Forms of food dehydration have been around for centuries. Modern devices have resulted in things like banana chips being popular snack choices in your local grocery stores. Now, there are many affordable options that can fit on your counter at home, allowing you to save leftovers from your garden and meals. Properly dried foods can last up to 10 years when stored properly. It can be an appliance that saves you the money you spent on it early in its lifespan.

With so many options and features however, it can be confusing to know where to start. Here we give you some simple things to keep in mind when searching for your first food dehydrator.

Size: Think about what you plan to do with it. If you aren’t in a hurry or don’t plan to dry large amounts of food at once, save the counter space, electricity, and money- and go with something more manageable. If you plan to use it often, have a big project in mind, or have cheap access to large amounts of food to preserve, go with something with larger food drying capacity. Just keep in mind that most foods take up to 12 hours to properly dry, so you are looking at 1-2 batches a day of food being dried for many foods.

Horizontal, or Vertical Layout: Food dehydrators work by applying controlled, warm air flow evenly over the food inside. Vertical dehydrators blow heat from a heating element from below the food, cycling the air up through the racks. Vertical is often less expensive than horizontal. But these are often less efficient because the lower trays get most of the warm air and the top trays get less. Vertical dehydrators work best if the trays are rotated on a regular basis, which means you have to monitor the drying more often to make sure everything is drying evenly than you would in a horizontal model. A horizontal model places the heating element off to the side or in the back, pushing the warm air across the racks evenly. Horizontal airflow can reduce mixing of flavors between different types of food being dried at once. It also eliminates concern of fluids dripping from foods down into the heating element, easing cleaning.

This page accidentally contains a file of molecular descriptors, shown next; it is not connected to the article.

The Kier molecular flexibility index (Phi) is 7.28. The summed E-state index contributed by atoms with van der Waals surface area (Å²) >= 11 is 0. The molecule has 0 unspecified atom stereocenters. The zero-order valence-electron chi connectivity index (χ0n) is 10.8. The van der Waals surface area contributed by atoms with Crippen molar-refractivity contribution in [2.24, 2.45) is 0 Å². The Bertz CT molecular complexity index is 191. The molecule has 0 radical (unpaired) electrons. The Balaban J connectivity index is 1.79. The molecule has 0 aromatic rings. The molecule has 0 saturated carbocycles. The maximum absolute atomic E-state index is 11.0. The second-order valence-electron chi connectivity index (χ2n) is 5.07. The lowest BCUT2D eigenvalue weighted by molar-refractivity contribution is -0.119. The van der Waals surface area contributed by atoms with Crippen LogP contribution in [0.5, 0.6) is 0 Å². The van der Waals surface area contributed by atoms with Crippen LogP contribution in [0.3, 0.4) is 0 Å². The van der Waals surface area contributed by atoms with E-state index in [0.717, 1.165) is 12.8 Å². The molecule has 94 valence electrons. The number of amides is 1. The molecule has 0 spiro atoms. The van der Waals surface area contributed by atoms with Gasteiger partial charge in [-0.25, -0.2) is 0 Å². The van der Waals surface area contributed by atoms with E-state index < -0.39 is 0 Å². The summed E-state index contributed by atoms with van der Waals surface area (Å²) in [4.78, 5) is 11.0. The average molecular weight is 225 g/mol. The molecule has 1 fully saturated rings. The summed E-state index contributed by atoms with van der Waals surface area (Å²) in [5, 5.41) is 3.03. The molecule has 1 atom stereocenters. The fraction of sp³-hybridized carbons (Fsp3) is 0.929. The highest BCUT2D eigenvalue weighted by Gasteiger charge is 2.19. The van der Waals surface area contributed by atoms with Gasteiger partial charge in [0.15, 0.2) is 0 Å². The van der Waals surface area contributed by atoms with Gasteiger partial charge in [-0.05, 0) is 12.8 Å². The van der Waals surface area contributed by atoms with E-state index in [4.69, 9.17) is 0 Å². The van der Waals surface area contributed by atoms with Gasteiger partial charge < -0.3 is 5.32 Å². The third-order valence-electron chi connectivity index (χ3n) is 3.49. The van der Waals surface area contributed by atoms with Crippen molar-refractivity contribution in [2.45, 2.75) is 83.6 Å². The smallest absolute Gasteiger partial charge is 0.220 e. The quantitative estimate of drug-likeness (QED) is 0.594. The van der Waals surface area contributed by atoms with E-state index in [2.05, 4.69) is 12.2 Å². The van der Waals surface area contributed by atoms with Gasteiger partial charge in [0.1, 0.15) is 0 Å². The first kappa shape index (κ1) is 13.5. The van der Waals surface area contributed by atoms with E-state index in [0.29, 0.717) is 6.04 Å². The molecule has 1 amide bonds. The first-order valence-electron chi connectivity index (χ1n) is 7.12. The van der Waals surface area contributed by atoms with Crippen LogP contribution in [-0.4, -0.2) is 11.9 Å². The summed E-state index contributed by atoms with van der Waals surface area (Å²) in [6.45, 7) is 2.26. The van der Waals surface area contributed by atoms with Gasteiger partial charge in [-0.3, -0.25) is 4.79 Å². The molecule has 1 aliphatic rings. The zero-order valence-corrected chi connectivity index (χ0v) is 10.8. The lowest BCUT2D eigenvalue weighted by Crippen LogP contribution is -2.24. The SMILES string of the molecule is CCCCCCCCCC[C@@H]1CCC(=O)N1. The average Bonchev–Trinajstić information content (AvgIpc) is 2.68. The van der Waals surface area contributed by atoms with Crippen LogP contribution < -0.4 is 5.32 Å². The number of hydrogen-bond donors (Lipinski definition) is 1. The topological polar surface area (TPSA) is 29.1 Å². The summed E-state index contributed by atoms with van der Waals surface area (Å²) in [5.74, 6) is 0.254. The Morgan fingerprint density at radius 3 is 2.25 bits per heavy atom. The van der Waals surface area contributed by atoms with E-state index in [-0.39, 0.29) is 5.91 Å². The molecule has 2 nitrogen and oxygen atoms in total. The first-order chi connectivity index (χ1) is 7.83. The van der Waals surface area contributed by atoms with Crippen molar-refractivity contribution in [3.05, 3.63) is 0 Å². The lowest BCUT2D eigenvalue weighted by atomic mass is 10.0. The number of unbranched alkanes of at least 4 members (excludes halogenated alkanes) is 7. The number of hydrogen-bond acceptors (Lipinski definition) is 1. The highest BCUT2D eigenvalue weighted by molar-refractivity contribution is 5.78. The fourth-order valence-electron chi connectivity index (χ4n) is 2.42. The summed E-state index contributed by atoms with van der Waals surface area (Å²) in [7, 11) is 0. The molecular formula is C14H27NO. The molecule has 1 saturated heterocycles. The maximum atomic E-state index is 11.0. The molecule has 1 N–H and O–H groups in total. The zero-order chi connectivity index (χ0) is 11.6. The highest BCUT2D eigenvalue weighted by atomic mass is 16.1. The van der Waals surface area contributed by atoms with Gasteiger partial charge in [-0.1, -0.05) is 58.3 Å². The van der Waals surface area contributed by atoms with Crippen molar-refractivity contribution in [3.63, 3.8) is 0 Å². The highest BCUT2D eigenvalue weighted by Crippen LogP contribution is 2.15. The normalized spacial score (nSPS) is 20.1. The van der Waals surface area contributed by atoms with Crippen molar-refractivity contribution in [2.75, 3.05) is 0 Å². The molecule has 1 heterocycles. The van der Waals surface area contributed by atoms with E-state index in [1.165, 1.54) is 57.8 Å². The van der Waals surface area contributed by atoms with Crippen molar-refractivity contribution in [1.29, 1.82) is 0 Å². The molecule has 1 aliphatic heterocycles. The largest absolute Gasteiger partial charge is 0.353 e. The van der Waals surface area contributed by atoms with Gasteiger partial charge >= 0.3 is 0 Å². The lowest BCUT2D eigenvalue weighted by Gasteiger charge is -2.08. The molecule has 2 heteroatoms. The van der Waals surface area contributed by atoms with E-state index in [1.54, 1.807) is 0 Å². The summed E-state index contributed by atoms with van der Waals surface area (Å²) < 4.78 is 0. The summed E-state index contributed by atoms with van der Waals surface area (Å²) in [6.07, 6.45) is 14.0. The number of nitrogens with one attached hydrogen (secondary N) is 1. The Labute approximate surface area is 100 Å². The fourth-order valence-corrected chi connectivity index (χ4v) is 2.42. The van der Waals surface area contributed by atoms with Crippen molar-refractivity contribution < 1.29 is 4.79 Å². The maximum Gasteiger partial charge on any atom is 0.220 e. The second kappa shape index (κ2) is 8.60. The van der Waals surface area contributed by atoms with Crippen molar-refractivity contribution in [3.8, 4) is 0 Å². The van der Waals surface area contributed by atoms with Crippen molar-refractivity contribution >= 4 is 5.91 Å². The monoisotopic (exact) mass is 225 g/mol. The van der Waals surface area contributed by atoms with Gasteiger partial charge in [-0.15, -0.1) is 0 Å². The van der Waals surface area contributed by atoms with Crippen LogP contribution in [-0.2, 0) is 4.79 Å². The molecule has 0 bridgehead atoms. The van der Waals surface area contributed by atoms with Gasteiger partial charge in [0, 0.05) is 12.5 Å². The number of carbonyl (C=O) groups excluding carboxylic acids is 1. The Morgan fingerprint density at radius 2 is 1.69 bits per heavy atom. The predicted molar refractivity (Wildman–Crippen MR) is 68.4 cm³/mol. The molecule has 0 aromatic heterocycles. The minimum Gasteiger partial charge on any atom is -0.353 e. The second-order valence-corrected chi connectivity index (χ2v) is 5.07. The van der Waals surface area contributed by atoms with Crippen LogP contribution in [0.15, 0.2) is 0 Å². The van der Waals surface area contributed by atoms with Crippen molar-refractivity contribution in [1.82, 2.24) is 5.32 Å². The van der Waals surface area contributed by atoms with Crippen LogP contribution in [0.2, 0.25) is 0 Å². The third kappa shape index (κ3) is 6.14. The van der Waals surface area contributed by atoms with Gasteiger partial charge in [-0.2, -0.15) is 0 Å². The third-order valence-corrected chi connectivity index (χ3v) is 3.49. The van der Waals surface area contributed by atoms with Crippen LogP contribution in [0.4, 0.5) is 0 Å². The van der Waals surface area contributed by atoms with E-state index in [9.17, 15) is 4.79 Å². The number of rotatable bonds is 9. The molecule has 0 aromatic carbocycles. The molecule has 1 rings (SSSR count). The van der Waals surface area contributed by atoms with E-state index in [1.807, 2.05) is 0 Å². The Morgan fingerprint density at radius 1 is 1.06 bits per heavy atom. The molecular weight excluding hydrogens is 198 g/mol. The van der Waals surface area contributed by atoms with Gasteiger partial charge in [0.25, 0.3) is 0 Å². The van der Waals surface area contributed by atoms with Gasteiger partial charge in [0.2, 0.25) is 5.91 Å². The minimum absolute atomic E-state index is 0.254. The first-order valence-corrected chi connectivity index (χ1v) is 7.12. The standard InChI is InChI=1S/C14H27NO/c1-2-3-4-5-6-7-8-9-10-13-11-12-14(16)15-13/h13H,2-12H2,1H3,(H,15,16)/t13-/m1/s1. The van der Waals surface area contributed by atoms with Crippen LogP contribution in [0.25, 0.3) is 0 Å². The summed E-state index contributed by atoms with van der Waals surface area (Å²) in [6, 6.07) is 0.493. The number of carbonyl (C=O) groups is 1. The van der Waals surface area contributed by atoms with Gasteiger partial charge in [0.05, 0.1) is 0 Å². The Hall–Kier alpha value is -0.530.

Features: They can come with all sorts of settings and functions, but there are 3 things to make sure your food dehydrator has. A custom timer is a must for perfecting your recipes and getting those banana chips just the right level of crunch. A temperature selector for optimizing heat for the type of food you are preserving (meats for example require higher temperatures to dry safely.) And finally, shoot for something that is easy to clean. If it takes as long to clean as it does to dehydrate your food, you won’t ever use it.

Price: Industrial quality dehydrators can cost you hundreds of dollars. You can find them for as cheap as $30. For a horizontal one like mine, that has some capacity and is easy to use, you can find similar models around $80.

Pick something that will fit your needs and experiment. If you are anything like me, you will have a pantry full of your favorite fruits, vegetables, and meats by the end of the month, and struggling to save them for eating in an emergency.

Image shown is a horizontal dehydrator with sheets filled with apple slices sprinkled with cinnamon.